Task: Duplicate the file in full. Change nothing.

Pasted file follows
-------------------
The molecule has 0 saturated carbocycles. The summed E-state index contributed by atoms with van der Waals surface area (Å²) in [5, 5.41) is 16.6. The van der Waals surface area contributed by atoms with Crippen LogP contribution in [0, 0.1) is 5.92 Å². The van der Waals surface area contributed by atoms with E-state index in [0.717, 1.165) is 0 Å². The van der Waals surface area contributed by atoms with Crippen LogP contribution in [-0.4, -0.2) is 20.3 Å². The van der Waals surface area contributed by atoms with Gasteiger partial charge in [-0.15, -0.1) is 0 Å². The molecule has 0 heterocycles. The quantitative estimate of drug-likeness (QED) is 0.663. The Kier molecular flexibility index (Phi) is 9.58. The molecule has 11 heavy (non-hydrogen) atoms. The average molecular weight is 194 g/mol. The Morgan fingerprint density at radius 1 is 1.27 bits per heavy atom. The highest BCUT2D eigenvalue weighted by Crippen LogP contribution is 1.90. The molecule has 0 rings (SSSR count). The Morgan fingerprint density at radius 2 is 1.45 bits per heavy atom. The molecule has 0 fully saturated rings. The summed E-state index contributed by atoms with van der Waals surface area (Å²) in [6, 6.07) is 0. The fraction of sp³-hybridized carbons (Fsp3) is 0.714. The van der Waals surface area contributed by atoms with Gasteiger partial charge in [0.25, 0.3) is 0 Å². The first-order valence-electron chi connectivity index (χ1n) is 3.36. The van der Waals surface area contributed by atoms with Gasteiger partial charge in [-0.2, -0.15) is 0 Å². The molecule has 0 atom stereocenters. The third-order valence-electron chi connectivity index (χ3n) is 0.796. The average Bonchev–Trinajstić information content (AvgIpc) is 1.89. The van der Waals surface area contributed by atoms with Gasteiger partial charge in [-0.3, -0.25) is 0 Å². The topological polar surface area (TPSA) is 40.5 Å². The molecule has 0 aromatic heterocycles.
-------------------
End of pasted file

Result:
The molecule has 0 saturated carbocycles. The summed E-state index contributed by atoms with van der Waals surface area (Å²) in [5, 5.41) is 16.6. The van der Waals surface area contributed by atoms with Crippen LogP contribution in [0, 0.1) is 5.92 Å². The van der Waals surface area contributed by atoms with E-state index in [0.717, 1.165) is 0 Å². The van der Waals surface area contributed by atoms with Crippen LogP contribution in [-0.4, -0.2) is 20.3 Å². The van der Waals surface area contributed by atoms with Gasteiger partial charge in [-0.15, -0.1) is 0 Å². The molecule has 0 heterocycles. The quantitative estimate of drug-likeness (QED) is 0.663. The Kier molecular flexibility index (Phi) is 9.58. The molecule has 11 heavy (non-hydrogen) atoms. The average molecular weight is 194 g/mol. The Morgan fingerprint density at radius 1 is 1.27 bits per heavy atom. The highest BCUT2D eigenvalue weighted by Crippen LogP contribution is 1.90. The molecule has 0 rings (SSSR count). The Morgan fingerprint density at radius 2 is 1.45 bits per heavy atom. The molecule has 0 fully saturated rings. The summed E-state index contributed by atoms with van der Waals surface area (Å²) in [6, 6.07) is 0. The fraction of sp³-hybridized carbons (Fsp3) is 0.714. The van der Waals surface area contributed by atoms with Gasteiger partial charge in [0.25, 0.3) is 0 Å². The first-order valence-electron chi connectivity index (χ1n) is 3.36. The van der Waals surface area contributed by atoms with Gasteiger partial charge in [-0.2, -0.15) is 0 Å². The molecule has 0 atom stereocenters. The third-order valence-electron chi connectivity index (χ3n) is 0.796. The average Bonchev–Trinajstić information content (AvgIpc) is 1.89. The van der Waals surface area contributed by atoms with Gasteiger partial charge in [-0.3, -0.25) is 0 Å². The topological polar surface area (TPSA) is 40.5 Å². The molecule has 0 aromatic heterocycles.